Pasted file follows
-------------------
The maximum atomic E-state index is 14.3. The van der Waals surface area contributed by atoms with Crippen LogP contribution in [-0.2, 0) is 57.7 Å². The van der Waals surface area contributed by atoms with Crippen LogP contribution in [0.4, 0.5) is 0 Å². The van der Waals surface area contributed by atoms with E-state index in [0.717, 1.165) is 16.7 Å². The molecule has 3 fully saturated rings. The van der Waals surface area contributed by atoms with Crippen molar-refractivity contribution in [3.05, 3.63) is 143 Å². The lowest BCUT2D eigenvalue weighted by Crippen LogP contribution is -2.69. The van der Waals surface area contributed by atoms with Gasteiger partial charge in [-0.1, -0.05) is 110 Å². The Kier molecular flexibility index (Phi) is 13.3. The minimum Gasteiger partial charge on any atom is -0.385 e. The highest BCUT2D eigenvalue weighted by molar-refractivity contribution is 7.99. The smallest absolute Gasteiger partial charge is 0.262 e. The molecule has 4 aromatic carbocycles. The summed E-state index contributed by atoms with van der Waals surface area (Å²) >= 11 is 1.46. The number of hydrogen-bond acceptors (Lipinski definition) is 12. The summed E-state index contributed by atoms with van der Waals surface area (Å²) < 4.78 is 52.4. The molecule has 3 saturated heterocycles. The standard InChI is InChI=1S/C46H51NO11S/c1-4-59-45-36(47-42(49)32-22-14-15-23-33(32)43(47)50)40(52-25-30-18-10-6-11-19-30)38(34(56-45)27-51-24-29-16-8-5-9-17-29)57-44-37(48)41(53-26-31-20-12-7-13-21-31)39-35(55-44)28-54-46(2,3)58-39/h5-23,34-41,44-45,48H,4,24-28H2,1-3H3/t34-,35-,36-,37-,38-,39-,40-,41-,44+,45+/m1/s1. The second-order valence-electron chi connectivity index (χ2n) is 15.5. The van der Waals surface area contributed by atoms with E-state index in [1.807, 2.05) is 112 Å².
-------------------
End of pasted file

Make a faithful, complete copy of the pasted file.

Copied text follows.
The maximum atomic E-state index is 14.3. The van der Waals surface area contributed by atoms with Crippen LogP contribution in [-0.2, 0) is 57.7 Å². The van der Waals surface area contributed by atoms with Crippen LogP contribution in [0.4, 0.5) is 0 Å². The van der Waals surface area contributed by atoms with E-state index in [0.717, 1.165) is 16.7 Å². The molecule has 3 fully saturated rings. The van der Waals surface area contributed by atoms with Crippen molar-refractivity contribution in [3.05, 3.63) is 143 Å². The lowest BCUT2D eigenvalue weighted by Crippen LogP contribution is -2.69. The van der Waals surface area contributed by atoms with Gasteiger partial charge in [-0.1, -0.05) is 110 Å². The Kier molecular flexibility index (Phi) is 13.3. The minimum Gasteiger partial charge on any atom is -0.385 e. The highest BCUT2D eigenvalue weighted by molar-refractivity contribution is 7.99. The smallest absolute Gasteiger partial charge is 0.262 e. The molecule has 4 aromatic carbocycles. The summed E-state index contributed by atoms with van der Waals surface area (Å²) >= 11 is 1.46. The number of hydrogen-bond acceptors (Lipinski definition) is 12. The summed E-state index contributed by atoms with van der Waals surface area (Å²) < 4.78 is 52.4. The molecule has 3 saturated heterocycles. The standard InChI is InChI=1S/C46H51NO11S/c1-4-59-45-36(47-42(49)32-22-14-15-23-33(32)43(47)50)40(52-25-30-18-10-6-11-19-30)38(34(56-45)27-51-24-29-16-8-5-9-17-29)57-44-37(48)41(53-26-31-20-12-7-13-21-31)39-35(55-44)28-54-46(2,3)58-39/h5-23,34-41,44-45,48H,4,24-28H2,1-3H3/t34-,35-,36-,37-,38-,39-,40-,41-,44+,45+/m1/s1. The second-order valence-electron chi connectivity index (χ2n) is 15.5. The van der Waals surface area contributed by atoms with E-state index in [1.807, 2.05) is 112 Å².